Species: P. altum, P. scalare, P. leopoldi
Angelfish are large freshwater cichlids native to the slow moving tributaries of the Amazon river. They prefer warm water with abundant vertical vegetation in which they can shelter among. In nature, angelfish will shoal in small schools of multiple fish. Like many other members of the cichlid family, angelfish have evolved a complex breeding behavior. Angelfish will form monogamous pairs that will care for their brood from spawning to long after the fry are free swimming.
Description: Slender, compressed body with a vertical orientation. The pelvic fins of the angelfish are elongated and compressed, acting like the rudders of a ship to help it maintain a still position in the water column. The dorsal and anal fin are elongated and have a triangular appearance.
Size: up to 6 inches
Habitat: Slow moving water with ample vegetation, gravel bottom, since angelfish have a tall body form, a tank height of 18” is a minimum requirement for angelfish to comfortably move about the aquarium.
Minimum tank size: 20 gallons (tall)
Angelfish are one of the most graceful and prized of all freshwater fish. They were one of the first ornamentals exported from the Amazon to the United Kingdom. Angelfish can grow quite large, especially vertically, so they require a large tanks. In order to adequately house multiple adults in a home aquarium, they require tanks at least 100 gallons in size. A pair of adults angelfish can be housed in a 20 gallon tall tank for breeding purposes. Angelfish prefer a soft water aquarium with a pH between 6.0-7.0. If kept well, angelfish have been recorded as living 10-15 years.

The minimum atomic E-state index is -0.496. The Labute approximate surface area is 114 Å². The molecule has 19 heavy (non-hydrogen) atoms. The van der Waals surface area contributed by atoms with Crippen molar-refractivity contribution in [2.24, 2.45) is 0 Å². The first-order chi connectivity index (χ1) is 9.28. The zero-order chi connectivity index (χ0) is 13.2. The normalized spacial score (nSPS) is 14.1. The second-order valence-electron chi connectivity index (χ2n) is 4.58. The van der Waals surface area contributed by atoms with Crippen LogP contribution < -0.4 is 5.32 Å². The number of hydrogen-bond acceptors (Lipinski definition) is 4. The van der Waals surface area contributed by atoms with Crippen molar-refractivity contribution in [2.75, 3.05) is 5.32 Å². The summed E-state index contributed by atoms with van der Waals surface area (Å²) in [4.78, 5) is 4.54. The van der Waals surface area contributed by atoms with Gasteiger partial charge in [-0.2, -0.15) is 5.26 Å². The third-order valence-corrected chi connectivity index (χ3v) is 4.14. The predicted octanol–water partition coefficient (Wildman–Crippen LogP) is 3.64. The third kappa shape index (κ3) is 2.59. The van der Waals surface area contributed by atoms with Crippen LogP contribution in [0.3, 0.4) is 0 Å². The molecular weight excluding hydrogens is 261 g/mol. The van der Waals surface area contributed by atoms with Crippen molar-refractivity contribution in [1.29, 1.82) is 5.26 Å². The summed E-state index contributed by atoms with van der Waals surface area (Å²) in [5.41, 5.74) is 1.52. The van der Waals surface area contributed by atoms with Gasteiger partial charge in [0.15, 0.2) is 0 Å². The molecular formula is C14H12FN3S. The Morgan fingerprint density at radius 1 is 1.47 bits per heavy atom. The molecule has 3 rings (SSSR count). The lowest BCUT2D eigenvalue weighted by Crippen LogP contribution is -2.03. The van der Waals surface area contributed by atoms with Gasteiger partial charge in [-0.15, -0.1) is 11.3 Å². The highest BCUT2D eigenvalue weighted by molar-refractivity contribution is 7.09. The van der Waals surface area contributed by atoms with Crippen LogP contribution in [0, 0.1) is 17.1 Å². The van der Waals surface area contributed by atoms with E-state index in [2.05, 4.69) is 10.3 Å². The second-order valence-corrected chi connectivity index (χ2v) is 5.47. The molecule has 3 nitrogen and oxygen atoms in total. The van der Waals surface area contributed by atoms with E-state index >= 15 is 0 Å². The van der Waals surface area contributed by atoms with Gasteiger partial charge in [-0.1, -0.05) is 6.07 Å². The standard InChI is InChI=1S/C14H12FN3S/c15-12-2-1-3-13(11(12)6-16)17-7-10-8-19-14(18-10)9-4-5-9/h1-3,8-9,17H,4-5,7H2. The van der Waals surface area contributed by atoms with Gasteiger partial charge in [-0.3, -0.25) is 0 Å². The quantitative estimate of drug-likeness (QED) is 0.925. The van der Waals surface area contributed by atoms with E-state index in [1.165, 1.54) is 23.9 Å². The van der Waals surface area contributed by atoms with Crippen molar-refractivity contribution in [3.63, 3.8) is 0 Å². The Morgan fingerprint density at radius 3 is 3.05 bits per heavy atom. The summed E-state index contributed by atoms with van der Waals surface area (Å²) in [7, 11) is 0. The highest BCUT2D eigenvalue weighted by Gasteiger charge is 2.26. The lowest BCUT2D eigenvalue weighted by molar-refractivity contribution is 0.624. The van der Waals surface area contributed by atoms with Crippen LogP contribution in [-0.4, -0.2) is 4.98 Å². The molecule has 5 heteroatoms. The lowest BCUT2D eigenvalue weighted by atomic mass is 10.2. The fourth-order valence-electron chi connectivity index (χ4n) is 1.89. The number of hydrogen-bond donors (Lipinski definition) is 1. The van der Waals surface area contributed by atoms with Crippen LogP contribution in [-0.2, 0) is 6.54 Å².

Angelfish will readily eat a variety of flake and pellet foods. They should also be supplemented with meaty frozen foods such as bloodworms, beef heart, and artemia. Angelfish are smart enough to recognize people outside of their tank and they will get excited and follow people around the tank until offered food.
Angelfish can be kept in community settings with other large and peaceful fish. It’s best to avoid fast moving fish that might stress out angelfish. As angelfish grow, they can become more aggressive, especially when sexually active. Small fish like guppies and neon tetras can become prey for larger angelfish and should be avoided.
Interesting Notes/ Something Fishy…
Angelfish have been bred for so long in captivity that there are now several well defined mutant strains available. Most of these strains have enhanced features in patterning, pigmentation, and finnage. Mutant strains include Marble, Zebra, Gold, Blue Blushing, Koi, and many more.